Hospice is a philosophy of care which strives to assist those who are dying and their families by offering companionship, practical assistance, and bereavement support. The Vanderhoof Hospice Society is help for your journey through preparing for death, dying, and bereavement.
“You matter because you are you. You matter to the last moment of your life. And we will do all we can not only to help you die peacefully, but also to live until you die.”
Dame Cicely Saunders, St. Christopher’s Hospice
HISTORY OF HOSPICE
Hospices began in the Middle Ages as shelters for travelers, the sick, and the dying. Later, charitable homes for orphans and the dying were opened across Europe. The hospice approach was refined by Dame Cicely. Saunders, a nurse in London, England in the 1960s, who brought together pain control and compassionate care for the total experience of dying. Hospice arrived in North America in 1971, and has expanded across the continent with hospital-based hospice services, stand-alone hospice houses, and hospice societies that train and support volunteers and staff. In British Columbia, hospice services are supported by the BC Hospice and Palliative Care Association, which provides standards of training and care for the provision of consistent services to the dying and bereaved across the province.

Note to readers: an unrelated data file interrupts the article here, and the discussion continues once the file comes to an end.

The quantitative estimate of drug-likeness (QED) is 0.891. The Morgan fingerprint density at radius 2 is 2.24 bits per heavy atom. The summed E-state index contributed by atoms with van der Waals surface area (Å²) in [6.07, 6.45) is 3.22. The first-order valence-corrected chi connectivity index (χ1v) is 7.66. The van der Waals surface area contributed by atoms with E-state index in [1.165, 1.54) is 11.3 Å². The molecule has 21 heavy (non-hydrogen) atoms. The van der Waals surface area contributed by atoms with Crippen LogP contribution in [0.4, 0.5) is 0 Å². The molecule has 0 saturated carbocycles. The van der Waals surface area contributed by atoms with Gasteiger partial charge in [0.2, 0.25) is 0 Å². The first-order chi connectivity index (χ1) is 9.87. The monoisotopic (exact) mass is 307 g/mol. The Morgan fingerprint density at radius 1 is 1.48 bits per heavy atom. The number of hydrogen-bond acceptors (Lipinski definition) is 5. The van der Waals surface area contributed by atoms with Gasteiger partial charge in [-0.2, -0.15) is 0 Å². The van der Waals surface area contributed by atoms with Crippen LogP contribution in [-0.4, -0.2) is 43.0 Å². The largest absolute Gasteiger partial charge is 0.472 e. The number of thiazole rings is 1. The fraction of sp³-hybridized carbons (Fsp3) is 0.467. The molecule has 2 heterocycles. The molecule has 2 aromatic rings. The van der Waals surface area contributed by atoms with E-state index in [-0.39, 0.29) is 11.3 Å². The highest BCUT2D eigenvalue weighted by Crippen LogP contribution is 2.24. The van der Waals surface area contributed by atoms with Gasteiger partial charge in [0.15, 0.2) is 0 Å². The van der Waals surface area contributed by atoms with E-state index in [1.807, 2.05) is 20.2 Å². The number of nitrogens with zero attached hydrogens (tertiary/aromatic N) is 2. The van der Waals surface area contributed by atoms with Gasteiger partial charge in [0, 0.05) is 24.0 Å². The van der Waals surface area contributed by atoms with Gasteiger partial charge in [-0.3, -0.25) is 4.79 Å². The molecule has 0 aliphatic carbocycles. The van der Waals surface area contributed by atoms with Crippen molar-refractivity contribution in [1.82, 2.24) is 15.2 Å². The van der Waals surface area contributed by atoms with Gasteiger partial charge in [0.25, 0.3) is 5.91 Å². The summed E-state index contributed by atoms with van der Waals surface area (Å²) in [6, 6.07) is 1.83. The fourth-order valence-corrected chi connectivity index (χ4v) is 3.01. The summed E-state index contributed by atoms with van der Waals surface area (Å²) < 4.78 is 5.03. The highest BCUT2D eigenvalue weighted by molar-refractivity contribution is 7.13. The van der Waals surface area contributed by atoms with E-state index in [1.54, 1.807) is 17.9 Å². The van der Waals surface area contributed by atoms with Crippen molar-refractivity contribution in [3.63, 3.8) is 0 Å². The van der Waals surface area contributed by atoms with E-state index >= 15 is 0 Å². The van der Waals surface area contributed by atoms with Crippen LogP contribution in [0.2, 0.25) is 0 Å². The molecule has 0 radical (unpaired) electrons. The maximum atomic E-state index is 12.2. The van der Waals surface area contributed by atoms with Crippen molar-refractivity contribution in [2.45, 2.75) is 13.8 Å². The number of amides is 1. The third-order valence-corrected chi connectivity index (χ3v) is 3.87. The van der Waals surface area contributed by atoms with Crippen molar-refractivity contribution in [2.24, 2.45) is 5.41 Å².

WHAT WE DO
The Vanderhoof hospice team consists of caregivers who, working in collaboration with each other, the dying person, and his or her family, provide medical care, excellent pain management, practical solutions to functional problems, and emotional support both during the dying process and after the bereavement.
The team, centered around the dying person and his or her family, may include the following members:
- Family Doctors
- Hospice Care Coordinator
- Home Care Nurses
- Home Support Workers
- Occupational Therapist
- Physical Therapist
(The family of the dying person is whoever that person identifies as family, whether related or not.)